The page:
Positive features of this neighbourhood include lots of small (and several chain) shops, grocery stores, produce outlets, flower shops, ethnic, funky and classy restaurants and a lot of movie theatres. I had the best piece of pizza I have ever tasted (maybe I was just really really hungry. It was pesto pizza. It was great) at a tiny Italian place just around the corner from here, and the next day bought olive oil, balsamic vinegar and grapeseed oil at another Italian take-out. In the past two weeks, I’ve eaten at one of several Thai restaurants in the neighbourhood and demolished an outstanding burger and a great curried-chicken wrap. (It is lovely to have no groceries, cutlery or can opener for several days, but the party’s over now. Speaking of parties, I also enjoyed a cupcake, chocolate icing on chocolate cake, for my birthday, from a cupcake store. There is also a chocolate shop which I’ve been avoiding, and a tea store that I am looking forward to visiting.) I have shopped at a place that sells boxes and trays and hangers to help get you organized, a kitchen shop, a bath and bedding shop, and I even bought a shirt and skirt, on sale. I’ve also done a lot of window shopping: a person with a lot of money could have a very good time here.

On Monday, after I had picked up the key to my new apartment, I rented a car for 24 hours and went downtown to the Greyhound express courier station on Front St., and collected my packages and luggage. Then I tried to think of all the other things I should do while I had a car, and to get as much of it done as possible. That included some shopping at Canadian Tire and Future Shop, and retrieving the luggage I had been using while I was at my friend Pat’s house. (We had a lovely farewell supper at her table, attended as always by about four of her six cats. Unfortunately, I couldn’t find my camera at that point.)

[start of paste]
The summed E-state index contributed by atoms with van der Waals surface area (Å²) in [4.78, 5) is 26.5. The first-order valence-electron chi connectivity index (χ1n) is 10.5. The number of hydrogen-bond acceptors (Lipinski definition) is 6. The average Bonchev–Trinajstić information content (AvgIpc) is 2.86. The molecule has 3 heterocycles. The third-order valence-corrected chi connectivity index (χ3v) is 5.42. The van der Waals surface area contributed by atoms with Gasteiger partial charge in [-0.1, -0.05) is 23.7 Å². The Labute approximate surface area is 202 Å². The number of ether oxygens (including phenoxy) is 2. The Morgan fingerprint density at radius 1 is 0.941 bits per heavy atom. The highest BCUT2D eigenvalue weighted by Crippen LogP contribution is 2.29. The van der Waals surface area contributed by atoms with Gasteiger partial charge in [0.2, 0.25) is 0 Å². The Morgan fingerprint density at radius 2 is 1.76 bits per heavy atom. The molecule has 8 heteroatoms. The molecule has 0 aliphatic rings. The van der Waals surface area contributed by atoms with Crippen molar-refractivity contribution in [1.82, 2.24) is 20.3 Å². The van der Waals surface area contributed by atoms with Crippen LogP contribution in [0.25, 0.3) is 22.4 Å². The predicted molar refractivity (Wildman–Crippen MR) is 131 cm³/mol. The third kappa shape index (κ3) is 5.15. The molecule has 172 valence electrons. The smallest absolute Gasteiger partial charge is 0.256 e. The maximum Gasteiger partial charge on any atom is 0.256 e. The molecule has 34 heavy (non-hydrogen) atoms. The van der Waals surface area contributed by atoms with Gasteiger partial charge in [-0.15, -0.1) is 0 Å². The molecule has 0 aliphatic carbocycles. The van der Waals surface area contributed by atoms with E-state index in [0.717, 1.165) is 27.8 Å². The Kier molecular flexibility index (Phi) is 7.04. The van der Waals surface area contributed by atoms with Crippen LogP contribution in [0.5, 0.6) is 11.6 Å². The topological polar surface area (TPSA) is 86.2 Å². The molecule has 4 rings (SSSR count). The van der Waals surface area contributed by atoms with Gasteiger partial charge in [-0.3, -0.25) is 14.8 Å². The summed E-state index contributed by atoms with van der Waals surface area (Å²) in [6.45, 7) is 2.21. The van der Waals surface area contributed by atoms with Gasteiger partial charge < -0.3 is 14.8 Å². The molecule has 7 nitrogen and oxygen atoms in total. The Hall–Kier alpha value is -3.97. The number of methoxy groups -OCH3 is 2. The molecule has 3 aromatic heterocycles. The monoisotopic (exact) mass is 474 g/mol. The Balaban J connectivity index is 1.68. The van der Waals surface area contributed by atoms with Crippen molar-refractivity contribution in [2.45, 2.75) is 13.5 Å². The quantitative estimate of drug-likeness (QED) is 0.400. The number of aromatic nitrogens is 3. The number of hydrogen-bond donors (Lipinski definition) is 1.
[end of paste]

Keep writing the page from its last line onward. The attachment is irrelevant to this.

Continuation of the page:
The Dining Area

The days since are a bit of a blur but I’ve nearly walked my feet off getting all the things I needed to get in order to subsist until I can figure out how best to get my stored belongings here from Saskatoon and Edmonton. There is still lots to do, but I have the important stuff at last—a home phone number, a local cell number, high-speed internet and television (go, Riders!). I took the subway to Staples at Yonge and Marlborough to buy a table for my computer, then took a cab home. Then I did it again the next day because I liked the table so much I decided I wanted two! (I have now put the phone number to Beck Taxi into my iPhone so I don’t have to look it up again.)

One evening I walked 2.5 k to a Home Hardware to pick up cleaning supplies, and another day I walked back up to the dentist’s on Lawrence and Yonge for part II of my root canal. I’ve done several hikes for groceries. So I am really beginning to feel as though I belong in this area, and today I even got some work done on my novel, so I am also feeling inspired. I’ve also seen two movies—mainly just to take a break before the TV got hooked up.

Home Entertainment Centre

The work area: ready to go!

As you will see from the photos here, I am what could be described as “sparsely furnished” at the moment, but I have everything I need to resume work as a writer and editor, so I am good to go.  In a few days, I will write a post about the places I’ve been outside this neighbourhood (no moss on me!) and a few more differences I’ve observed between Toronto and the West. I’m classifying this as a “during the move” post because I still don’t have the furniture, books, etc. that would allow me to consider myself completely “moved.” But I’m on track and feeling optimistic.

CN Tower in the mi(d)st

2 responses to “Don’t forget the can-opener, and carry your umbrella

  1. What a wonderful first few days in the new city! I admire your ability to get so much done in a new place. Hearing about all that great food makes me awfully hungry, but hearing about an enterprise named “Canadian Tire and Future Shop” makes me think that Toronto may be even weirder than San Francisco. I can’t wait to see more posts.

    • Canadian Tire and Future Shop are two separate establishments, and they are chains found across Canada. So the entire country is weirder than San Francisco–which is hard to do.